It would have been unlikely for me to pick up a book with “murder, loss, and vengeance” as its subtitle, but it came highly recommended by one of you blog readers, so I gave it a go. I’m glad I did.
The main character, Chenneville, is a complex one. After surviving a skull fracture at the end of the Civil War, he is bent on avenging his sister’s murder, all the while showing us along the way what a good man he is. He is kind to others, women, horses, dogs, and a lonely telegraph worker who takes him in during a snow storm. We like Chenneville more and more as the story slowly proceeds, even though he is bent on exterminating someone truly awful. Part of you wants him to get the guy, but the larger part of you doesn’t want him to waste his life on it.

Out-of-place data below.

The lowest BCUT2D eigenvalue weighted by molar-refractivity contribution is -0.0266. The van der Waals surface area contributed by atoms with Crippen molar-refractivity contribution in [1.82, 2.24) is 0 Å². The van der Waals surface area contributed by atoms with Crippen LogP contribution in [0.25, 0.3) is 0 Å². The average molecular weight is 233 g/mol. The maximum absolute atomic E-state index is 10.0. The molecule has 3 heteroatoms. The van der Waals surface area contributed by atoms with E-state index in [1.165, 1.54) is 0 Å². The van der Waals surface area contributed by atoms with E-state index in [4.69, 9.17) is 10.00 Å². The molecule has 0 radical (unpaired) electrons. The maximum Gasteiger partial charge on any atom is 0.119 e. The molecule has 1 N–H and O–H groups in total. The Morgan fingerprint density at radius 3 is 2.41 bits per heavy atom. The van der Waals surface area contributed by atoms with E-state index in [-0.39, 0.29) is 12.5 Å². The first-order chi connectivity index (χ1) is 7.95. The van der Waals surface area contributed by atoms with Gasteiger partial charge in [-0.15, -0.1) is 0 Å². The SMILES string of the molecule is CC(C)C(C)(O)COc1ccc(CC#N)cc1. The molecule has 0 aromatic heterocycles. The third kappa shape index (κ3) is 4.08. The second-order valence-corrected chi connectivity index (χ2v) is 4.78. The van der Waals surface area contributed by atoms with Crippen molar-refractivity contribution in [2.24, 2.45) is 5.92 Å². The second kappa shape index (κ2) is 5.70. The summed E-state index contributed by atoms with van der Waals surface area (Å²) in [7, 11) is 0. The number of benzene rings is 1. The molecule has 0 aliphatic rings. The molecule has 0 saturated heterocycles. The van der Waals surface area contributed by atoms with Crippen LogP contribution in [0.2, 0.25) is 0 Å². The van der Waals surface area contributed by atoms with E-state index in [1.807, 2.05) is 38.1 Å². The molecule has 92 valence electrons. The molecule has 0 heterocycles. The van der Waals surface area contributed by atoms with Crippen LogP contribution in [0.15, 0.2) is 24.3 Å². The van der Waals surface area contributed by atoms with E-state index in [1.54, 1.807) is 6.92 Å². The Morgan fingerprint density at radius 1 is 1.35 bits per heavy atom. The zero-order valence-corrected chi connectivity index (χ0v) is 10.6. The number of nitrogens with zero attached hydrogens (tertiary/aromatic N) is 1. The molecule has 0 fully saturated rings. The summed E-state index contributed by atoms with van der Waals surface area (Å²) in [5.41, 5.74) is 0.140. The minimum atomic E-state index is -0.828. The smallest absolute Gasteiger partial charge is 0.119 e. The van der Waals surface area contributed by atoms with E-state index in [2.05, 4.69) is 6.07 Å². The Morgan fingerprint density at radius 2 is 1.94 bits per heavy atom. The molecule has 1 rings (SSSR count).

The book highlights the lawless chaos of the post Civil War years, and is mostly a manhunt through the wilds of Texas. Themes of grief and revenge, morph subtly, to be eclipsed by glimmers of hope for a future. Because I would have liked to see that come to fruition in the end, I give this book only four stars. For me it wasn’t over when it was over. Maybe she has set herself up for a sequel?
However, the writing of Chenneville is absolutely top notch. You taste, smell, hear and feel his travels, in an almost a poetic way, which is always straightforward but brimming with atmosphere. This is historical fiction that squarely puts you into that time and place, fascinated by who he meets up with, and how he copes. You too might find it worth reading.